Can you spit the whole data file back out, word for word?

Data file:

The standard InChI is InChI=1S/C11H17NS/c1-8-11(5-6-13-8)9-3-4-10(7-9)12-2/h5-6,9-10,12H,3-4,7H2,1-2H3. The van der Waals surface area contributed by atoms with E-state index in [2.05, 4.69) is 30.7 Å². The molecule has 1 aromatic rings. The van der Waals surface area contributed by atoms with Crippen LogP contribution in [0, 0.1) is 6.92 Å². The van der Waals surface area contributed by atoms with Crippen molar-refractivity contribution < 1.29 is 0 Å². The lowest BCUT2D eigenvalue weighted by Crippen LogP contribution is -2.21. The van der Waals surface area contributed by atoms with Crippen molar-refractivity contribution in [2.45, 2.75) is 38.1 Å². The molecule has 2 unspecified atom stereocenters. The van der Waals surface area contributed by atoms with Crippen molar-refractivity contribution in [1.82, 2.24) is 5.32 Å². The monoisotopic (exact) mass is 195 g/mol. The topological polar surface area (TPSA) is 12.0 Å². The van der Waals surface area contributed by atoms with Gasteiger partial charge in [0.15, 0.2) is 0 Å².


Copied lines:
The standard InChI is InChI=1S/C11H17NS/c1-8-11(5-6-13-8)9-3-4-10(7-9)12-2/h5-6,9-10,12H,3-4,7H2,1-2H3. The van der Waals surface area contributed by atoms with E-state index in [2.05, 4.69) is 30.7 Å². The molecule has 1 aromatic rings. The van der Waals surface area contributed by atoms with Crippen LogP contribution in [0, 0.1) is 6.92 Å². The van der Waals surface area contributed by atoms with Crippen molar-refractivity contribution < 1.29 is 0 Å². The lowest BCUT2D eigenvalue weighted by Crippen LogP contribution is -2.21. The van der Waals surface area contributed by atoms with Crippen molar-refractivity contribution in [2.45, 2.75) is 38.1 Å². The molecule has 2 unspecified atom stereocenters. The van der Waals surface area contributed by atoms with Crippen molar-refractivity contribution in [1.82, 2.24) is 5.32 Å². The monoisotopic (exact) mass is 195 g/mol. The topological polar surface area (TPSA) is 12.0 Å². The van der Waals surface area contributed by atoms with Gasteiger partial charge in [0.15, 0.2) is 0 Å².